FLSA violations involve more than wrongfully denying overtime or paying the incorrect wage. Common federal employment law violations can include:
- Misclassification – An employer can avoid paying overtime if they wrongly misclassify an employee as exempt when they should be nonexempt.
- Miscalculating hours worked – Despite federal law, an employer might not count specific tasks as hours worked. For example, a business owner might leave out the time an employee spends cleaning or setting up for a task during their regular working hours.
- Business expenses – Employers don’t have to reimburse nonexempt employees for business-related expenses. However, they must pay at least the minimum wage under federal law. If workers’ business expenses reduce their pay below the federal minimum wage, their employer must reimburse them.
- Breaks and meals – FLSA doesn’t establish standards for breaks and meal times. However, employers must compensate employees for the time if they offer breaks. If the employee is entitled to overtime pay, the total hours worked should include time for breaks and meals.
- Travel time and expenses – Some employees travel for work. Employers must pay for the time their employees spend traveling for work-related tasks. They must also reimburse expenses, such as mileage and tolls, if employees use their personal cars to perform their jobs.
- Wrongful deduction – Under federal law, employers can make specific deductions on their employees’ paychecks. Entering deductions that result in pay falling below the minimum wage violates wage laws.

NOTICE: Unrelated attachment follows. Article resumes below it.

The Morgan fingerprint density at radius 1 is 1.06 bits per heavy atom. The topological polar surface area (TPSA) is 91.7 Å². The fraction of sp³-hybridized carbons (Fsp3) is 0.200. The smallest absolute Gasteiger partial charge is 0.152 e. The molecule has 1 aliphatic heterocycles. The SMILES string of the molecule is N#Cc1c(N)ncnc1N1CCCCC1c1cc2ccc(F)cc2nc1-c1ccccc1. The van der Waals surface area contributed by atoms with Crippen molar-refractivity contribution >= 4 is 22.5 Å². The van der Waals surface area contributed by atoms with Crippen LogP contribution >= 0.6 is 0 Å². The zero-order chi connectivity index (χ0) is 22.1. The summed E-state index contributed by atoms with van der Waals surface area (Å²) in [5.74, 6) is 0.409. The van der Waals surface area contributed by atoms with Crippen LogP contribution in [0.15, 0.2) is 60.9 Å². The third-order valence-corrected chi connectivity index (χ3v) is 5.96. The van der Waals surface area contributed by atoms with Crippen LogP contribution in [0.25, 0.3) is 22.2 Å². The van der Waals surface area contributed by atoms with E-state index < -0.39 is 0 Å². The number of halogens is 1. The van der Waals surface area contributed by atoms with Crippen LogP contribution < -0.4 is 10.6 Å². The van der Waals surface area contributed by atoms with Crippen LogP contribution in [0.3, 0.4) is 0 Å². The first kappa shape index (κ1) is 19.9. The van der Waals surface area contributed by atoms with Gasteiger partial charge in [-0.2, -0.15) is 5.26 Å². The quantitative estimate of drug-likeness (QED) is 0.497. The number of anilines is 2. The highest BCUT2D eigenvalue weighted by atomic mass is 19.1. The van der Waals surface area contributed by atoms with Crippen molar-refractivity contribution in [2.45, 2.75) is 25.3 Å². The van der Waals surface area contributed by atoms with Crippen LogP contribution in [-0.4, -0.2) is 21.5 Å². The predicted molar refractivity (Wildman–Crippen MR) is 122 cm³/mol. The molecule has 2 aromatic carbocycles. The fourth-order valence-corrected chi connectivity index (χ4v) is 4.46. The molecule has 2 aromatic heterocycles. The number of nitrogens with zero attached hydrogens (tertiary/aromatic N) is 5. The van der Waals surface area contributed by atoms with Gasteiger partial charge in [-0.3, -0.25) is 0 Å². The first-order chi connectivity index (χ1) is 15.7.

- Unused vacation days – An employer might provide their employees with a predetermined number of days they can use for vacation annually. Some allow employees to roll unused vacation days into the following year. If an employer terminates an employee, they must compensate for accrued but unused vacation days.
Compensation for Unpaid Wage or Overtime Claims
You can file a complaint under the FLSA if your employer violates any standards included in the act. Call the Wage and Hour Division of the Department of Labor at 1-866-487-9243 or submit your complaint online.
You must include information such as:
- Your name and contact information
- Name of your employer
- Type of work you perform
You should also include copies of your pay stubs and other documentation to support your claim.
The department will review everything to determine whether an investigation is necessary. During an investigation, the investigator holds an initial conference with the employer or their representative. They will tour the establishment and conduct interviews with the employee who made the complaint. They will review the employer’s records to determine whether they comply with federal laws.
At a final conference, the investigator will discuss violations they found with the employer or their representative. If violations are found, the department will issue a citation requiring the employer to compensate their employee for unpaid overtime or wages.
Speak to an Experienced Birmingham Wage and Hour/Unpaid Overtime Lawyer Today
Farris, Riley & Pitt, LLP understands the financial strain of not receiving the pay you should. Your employer unfairly denied your overtime pay or usual wage for the hours you worked. We can help you pursue legal action against them and recover the compensation you deserve.
If your employer violated federal wage and hour laws, call us at (205) 324-1212 for a free consultation right now.